As long as we're on the topic, Roger Ebert is getting his own star on the Hollywood Walk of Fame June 23. Silly, but deserved. He was the first film critic to win a Pulitzer for criticism (now the committee hands them out like candy to film critics -- Stephen Hunter at the Post, Joe Morgenstern at the WSJ). But now Ebert will be the first and only critic on the walk. Staying one step ahead, I see. As soon as Hunter and Morgenstern get their stars, they'll probably send Ebert to the moon. Can't you see the headlines? CRITIC WALKS ON MOON.
All seriousness aside, the man has cultivated a media image that distracts from his true merits. Most people know Ebert as the dyspeptic man on television, waving his thumb this way and that. Fat Ebert. Movie(critic)star Ebert. His opinions have been distilled to a "Two thumbs up!" (I guess he's not doing much to disspell the image in the above photo, at the Beverly Hills premiere of 'The Terminal'). Unfortunate, I say, because his criticism and essays are invaluable. As purely a journalist covering film, Ebert is unmatched. And he's also not fat anymore. He's rather fit, post-cancer and -surgery.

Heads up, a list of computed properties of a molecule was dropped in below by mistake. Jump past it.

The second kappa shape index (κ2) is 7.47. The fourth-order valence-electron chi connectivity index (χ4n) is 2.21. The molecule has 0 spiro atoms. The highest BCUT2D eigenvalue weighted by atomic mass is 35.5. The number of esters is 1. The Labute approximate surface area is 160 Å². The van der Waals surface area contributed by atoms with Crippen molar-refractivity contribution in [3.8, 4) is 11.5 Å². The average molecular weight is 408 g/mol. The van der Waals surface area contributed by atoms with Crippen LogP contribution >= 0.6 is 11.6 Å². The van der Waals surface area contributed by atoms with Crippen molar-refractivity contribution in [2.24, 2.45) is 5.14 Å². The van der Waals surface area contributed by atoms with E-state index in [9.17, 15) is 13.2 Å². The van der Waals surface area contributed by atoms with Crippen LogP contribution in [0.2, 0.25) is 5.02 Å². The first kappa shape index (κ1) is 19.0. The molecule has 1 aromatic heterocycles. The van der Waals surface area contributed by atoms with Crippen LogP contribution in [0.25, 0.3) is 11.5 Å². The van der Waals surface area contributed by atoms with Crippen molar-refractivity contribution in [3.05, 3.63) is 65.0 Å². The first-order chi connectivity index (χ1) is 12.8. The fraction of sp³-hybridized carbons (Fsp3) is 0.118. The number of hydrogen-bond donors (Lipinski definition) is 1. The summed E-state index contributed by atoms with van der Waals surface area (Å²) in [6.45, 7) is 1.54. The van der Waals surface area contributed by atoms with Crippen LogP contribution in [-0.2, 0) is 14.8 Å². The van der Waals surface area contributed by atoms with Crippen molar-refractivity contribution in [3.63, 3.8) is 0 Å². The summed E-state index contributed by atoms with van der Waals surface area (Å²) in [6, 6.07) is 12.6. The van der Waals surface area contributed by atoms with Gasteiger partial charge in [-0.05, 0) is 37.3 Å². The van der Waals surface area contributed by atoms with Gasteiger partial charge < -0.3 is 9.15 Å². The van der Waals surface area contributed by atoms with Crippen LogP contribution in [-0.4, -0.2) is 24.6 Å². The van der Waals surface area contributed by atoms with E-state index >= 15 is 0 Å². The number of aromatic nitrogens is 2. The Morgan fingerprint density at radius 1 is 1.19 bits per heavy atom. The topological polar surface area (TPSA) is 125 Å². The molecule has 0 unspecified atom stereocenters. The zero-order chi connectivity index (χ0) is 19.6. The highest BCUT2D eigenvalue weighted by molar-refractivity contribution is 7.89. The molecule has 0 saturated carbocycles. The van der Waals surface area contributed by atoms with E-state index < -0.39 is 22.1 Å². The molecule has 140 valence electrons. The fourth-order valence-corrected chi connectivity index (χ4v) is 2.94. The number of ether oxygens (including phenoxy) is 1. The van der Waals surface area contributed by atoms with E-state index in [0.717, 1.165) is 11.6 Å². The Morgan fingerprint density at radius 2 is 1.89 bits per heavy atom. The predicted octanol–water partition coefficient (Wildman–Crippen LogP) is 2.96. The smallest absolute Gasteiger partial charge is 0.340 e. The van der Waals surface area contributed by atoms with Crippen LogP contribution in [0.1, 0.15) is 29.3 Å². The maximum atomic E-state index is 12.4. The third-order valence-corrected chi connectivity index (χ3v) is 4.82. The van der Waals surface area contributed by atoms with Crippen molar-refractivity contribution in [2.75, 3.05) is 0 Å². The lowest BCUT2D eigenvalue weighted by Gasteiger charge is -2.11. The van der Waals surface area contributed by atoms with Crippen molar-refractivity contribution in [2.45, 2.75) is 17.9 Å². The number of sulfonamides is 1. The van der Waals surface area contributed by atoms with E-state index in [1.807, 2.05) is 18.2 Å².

He is not a blatant polemic like Pauline Kael was. He's not overly academic like James Agee was. He's not glib like Mike Clark is forced to be at USA Today. He doesn't intend to be as much a media whore as Leonard Maltin. He writes with passion and wit and clarity. No one else comes close to the level of honesty in his artistry. And that is what he's made of criticism: an art.
He's published many books; his "Great Movies" series is a fine compilation of reflections and his "Book of Film" is a priceless grouping of essays by every manner of person on every manner of film. With his annual Overlooked Film Festival, he uses his clout to get great underdogs noticed.
At Telluride last September, I engaged the man in conversation for a half-mile walk between theaters. He was not the least bit interested in me, or what I had to say, but who cares. I'll only be insulted when he stops writing.
Here are links to three of my favorite reviews/essays by Ebert: